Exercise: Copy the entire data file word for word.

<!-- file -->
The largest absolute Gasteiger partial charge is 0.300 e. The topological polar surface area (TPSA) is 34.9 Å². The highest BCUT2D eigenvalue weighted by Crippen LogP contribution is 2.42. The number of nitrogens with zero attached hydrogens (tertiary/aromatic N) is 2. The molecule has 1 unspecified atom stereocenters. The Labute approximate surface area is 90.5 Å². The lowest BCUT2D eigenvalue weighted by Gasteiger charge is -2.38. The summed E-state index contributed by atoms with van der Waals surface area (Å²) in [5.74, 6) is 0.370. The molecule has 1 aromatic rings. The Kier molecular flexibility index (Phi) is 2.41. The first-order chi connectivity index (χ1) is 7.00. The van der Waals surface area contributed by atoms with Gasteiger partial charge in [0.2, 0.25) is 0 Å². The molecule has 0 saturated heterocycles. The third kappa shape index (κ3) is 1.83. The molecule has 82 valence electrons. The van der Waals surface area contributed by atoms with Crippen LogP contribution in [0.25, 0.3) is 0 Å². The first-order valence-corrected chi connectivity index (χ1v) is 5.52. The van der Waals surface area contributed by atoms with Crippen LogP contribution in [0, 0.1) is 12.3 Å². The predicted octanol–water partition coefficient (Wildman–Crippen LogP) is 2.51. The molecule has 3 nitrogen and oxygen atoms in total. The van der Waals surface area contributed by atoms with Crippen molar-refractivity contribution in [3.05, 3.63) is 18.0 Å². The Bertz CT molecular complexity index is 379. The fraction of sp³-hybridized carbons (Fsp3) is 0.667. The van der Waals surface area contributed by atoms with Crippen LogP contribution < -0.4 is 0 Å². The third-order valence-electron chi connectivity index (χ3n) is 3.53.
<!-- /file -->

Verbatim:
The largest absolute Gasteiger partial charge is 0.300 e. The topological polar surface area (TPSA) is 34.9 Å². The highest BCUT2D eigenvalue weighted by Crippen LogP contribution is 2.42. The number of nitrogens with zero attached hydrogens (tertiary/aromatic N) is 2. The molecule has 1 unspecified atom stereocenters. The Labute approximate surface area is 90.5 Å². The lowest BCUT2D eigenvalue weighted by Gasteiger charge is -2.38. The summed E-state index contributed by atoms with van der Waals surface area (Å²) in [5.74, 6) is 0.370. The molecule has 1 aromatic rings. The Kier molecular flexibility index (Phi) is 2.41. The first-order chi connectivity index (χ1) is 7.00. The van der Waals surface area contributed by atoms with Gasteiger partial charge in [0.2, 0.25) is 0 Å². The molecule has 0 saturated heterocycles. The third kappa shape index (κ3) is 1.83. The molecule has 82 valence electrons. The van der Waals surface area contributed by atoms with Crippen LogP contribution in [0.25, 0.3) is 0 Å². The first-order valence-corrected chi connectivity index (χ1v) is 5.52. The van der Waals surface area contributed by atoms with Crippen LogP contribution in [0, 0.1) is 12.3 Å². The predicted octanol–water partition coefficient (Wildman–Crippen LogP) is 2.51. The molecule has 3 nitrogen and oxygen atoms in total. The van der Waals surface area contributed by atoms with Crippen molar-refractivity contribution in [3.05, 3.63) is 18.0 Å². The Bertz CT molecular complexity index is 379. The fraction of sp³-hybridized carbons (Fsp3) is 0.667. The van der Waals surface area contributed by atoms with Crippen LogP contribution < -0.4 is 0 Å². The third-order valence-electron chi connectivity index (χ3n) is 3.53.